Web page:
Generally, a game between Florida State and Clemson has two things: defense and drama. Neither team likes allowing baskets, and this matchup seems to always result in tense moments down the stretch.
All three meetings last season between the Tigers and the Seminoles were decided by five points or fewer—all victories for the Seminoles. The game will feature the top two field goal percentage defenses in the ACC. I’m ready for an absolute battle for forty minutes.
If you’ve been following the ACC, you know there have been a few surprising teams that have outperformed expectations to this point in their respective schedules. Clemson is one, Wake Forest is another, and a third one is Florida State.
The Seminoles are 9-4 overall with a loss to Virginia at home on Saturday in conference play. They have been tested almost on a nightly basis, as they are already 2-2 against RPI top 50 foes with wins over VCU and Massachusetts, who is responsible for one of Clemson’s three losses this season.
FSU’s losses are to respectable opponents Michigan (neutral), Florida (road), Minnesota (road), and the Cavaliers. This is a team that has played in important games against quality opposition and performed well.
The Seminoles return a lot from last year’s squad, but they lost a monster in guard Michael Snaer. 6’8” forward Okaro White is a veteran who is proficient on both ends of the floor, and 7’3” center Boris Bojanovsky is a menace in the middle.
But Florida State has a strange rotation because a good chunk of its scoring generally comes from the bench. The leading scorer is sixth-man Ian Miller, a volume shooter who leads the team in field goal and three point attempts and averages 13.4 points per game. Fellow guard Aaron Thomas is a sophomore who comes off the bench and brings in 12.6 points per game.
The Seminoles feature length and size, and Leonard Hamilton preaches defense over offense, so the fact that primary scorers don’t start the game isn’t a surprise. He relies on depth and consistent rotations. The FSU bench is deep, as Hamilton will play nine or ten players in a given game. This could potentially negate a big advantage that works in Clemson’s favor on most nights.
Given the length and athleticism of Florida State, one might surmise that rebounding is a strength of the team, particularly given Clemson’s reliance on guards and overall inexperience in the post. But the Tigers rebound the ball at a higher rate on both ends of the floor than the Seminoles.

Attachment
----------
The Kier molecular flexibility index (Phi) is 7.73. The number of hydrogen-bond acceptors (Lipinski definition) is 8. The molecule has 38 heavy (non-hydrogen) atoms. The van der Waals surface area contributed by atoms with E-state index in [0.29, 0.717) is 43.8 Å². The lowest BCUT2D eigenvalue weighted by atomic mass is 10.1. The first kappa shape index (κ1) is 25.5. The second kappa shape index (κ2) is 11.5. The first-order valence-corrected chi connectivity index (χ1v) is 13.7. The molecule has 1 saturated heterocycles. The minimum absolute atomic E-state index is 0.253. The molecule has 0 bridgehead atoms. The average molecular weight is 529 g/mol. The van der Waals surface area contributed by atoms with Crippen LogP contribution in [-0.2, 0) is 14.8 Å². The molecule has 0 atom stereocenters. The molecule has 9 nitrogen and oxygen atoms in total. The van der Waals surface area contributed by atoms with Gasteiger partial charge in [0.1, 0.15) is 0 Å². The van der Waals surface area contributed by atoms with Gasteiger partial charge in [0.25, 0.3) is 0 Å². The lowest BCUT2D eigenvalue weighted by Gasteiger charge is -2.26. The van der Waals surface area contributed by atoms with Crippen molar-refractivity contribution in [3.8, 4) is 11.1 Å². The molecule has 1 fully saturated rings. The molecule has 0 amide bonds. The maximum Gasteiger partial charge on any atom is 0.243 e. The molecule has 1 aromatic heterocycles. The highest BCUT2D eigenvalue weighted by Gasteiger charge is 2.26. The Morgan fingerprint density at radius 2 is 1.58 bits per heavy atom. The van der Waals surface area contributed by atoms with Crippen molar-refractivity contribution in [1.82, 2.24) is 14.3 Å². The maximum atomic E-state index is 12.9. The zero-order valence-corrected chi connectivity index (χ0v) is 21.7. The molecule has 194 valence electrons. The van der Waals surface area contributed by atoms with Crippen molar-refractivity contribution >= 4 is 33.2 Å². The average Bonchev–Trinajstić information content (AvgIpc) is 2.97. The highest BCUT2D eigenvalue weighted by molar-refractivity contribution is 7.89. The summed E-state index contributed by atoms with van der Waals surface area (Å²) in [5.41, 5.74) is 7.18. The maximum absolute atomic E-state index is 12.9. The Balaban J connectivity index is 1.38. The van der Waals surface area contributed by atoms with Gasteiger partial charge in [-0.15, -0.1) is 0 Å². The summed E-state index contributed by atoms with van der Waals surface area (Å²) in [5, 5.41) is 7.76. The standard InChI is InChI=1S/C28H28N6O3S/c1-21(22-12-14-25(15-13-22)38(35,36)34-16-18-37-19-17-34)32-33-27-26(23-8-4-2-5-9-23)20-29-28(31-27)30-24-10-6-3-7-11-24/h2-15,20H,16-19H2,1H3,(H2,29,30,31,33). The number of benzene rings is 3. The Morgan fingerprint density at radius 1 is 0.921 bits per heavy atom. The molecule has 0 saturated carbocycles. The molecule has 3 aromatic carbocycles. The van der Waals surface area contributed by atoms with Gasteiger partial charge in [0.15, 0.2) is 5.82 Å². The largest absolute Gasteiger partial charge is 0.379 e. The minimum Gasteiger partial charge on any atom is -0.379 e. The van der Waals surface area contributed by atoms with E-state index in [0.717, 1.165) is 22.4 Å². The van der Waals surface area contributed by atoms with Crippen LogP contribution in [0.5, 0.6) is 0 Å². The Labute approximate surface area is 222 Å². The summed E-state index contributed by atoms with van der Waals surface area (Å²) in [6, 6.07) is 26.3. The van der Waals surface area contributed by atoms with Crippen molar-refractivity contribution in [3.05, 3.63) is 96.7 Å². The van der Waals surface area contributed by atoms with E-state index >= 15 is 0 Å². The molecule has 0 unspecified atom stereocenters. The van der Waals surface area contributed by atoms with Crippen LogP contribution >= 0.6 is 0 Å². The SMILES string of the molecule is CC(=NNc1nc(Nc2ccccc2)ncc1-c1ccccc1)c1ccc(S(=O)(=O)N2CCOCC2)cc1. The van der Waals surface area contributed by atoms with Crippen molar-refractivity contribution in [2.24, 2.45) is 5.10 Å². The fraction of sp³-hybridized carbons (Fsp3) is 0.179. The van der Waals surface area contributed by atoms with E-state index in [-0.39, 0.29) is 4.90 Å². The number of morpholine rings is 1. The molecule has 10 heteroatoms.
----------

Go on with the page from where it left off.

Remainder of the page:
This could be a product of level of competition, or it could be something else. We’ll find out tonight. For now, it’s an interesting bit of knowledge to take into a game where conventional wisdom has Clemson getting destroyed on the glass.
Also, Florida State is flat out careless with the basketball. The Seminoles turn the ball over 15.8 times per game and have the ACC’s worst assist-to-turnover ratio. Florida State has four players who average at least two turnovers per game, as opposed to Clemson’s one (K.J. McDaniels). Part of this could be a product of possessions, but the Seminoles are more careless (22.2) than the Tigers (17.3) when you break it down as a percentage as well.
The Seminoles are outscoring the Tigers by more than six points per game, but Clemson has the edge in points per possession and offensive efficiency. This indicates the most important swing stat might be pace. FSU wants to clog the lane defensively and trigger transition opportunities, while Clemson will play a much more deliberate style on both ends of the floor.
Another key might be foul shooting. Florida State commits almost 20 fouls per game, but Clemson isn’t very good at drawing fouls. The Tigers are among the nation’s top ten teams from the free throw line, so taking advantage of the Seminoles’ propensity to use their hands on defense might give Clemson a better chance to win.
The Tigers are a slight favorite, predicted to win by two or three points in this game. On a neutral floor, I would probably like Florida State due to the rigorous schedule, fresh scorers on the bench, and general ability to win close games against Clemson. But Brad Brownell’s team has been downright nasty on defense, and that goes to another level at home.
I see Clemson controlling the pace of play and winning by a handful, maybe 61-56, in a game that might be considered a must-win with Duke coming to town in 48 hours and a borderline impossible string of road games looming.